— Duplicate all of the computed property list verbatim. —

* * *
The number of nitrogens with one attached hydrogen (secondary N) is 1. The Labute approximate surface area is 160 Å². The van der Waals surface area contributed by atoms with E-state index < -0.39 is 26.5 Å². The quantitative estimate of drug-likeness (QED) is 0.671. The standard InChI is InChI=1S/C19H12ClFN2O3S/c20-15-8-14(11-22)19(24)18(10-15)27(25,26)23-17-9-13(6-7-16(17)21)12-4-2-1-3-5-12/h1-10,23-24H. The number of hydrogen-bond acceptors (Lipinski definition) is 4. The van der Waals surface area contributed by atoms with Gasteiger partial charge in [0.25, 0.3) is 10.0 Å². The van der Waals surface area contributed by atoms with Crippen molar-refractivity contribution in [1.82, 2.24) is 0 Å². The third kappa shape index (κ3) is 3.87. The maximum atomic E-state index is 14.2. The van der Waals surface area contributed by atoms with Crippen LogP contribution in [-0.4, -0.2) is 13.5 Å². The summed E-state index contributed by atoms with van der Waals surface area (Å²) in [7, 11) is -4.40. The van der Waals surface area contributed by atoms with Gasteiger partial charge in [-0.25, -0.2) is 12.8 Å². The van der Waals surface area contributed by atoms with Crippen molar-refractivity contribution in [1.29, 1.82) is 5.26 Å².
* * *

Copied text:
The number of nitrogens with one attached hydrogen (secondary N) is 1. The Labute approximate surface area is 160 Å². The van der Waals surface area contributed by atoms with E-state index < -0.39 is 26.5 Å². The quantitative estimate of drug-likeness (QED) is 0.671. The standard InChI is InChI=1S/C19H12ClFN2O3S/c20-15-8-14(11-22)19(24)18(10-15)27(25,26)23-17-9-13(6-7-16(17)21)12-4-2-1-3-5-12/h1-10,23-24H. The number of hydrogen-bond acceptors (Lipinski definition) is 4. The van der Waals surface area contributed by atoms with Gasteiger partial charge in [0.25, 0.3) is 10.0 Å². The van der Waals surface area contributed by atoms with Crippen molar-refractivity contribution in [1.82, 2.24) is 0 Å². The third kappa shape index (κ3) is 3.87. The maximum atomic E-state index is 14.2. The van der Waals surface area contributed by atoms with Crippen LogP contribution in [-0.4, -0.2) is 13.5 Å². The summed E-state index contributed by atoms with van der Waals surface area (Å²) in [7, 11) is -4.40. The van der Waals surface area contributed by atoms with Gasteiger partial charge in [-0.25, -0.2) is 12.8 Å². The van der Waals surface area contributed by atoms with Crippen molar-refractivity contribution in [1.29, 1.82) is 5.26 Å².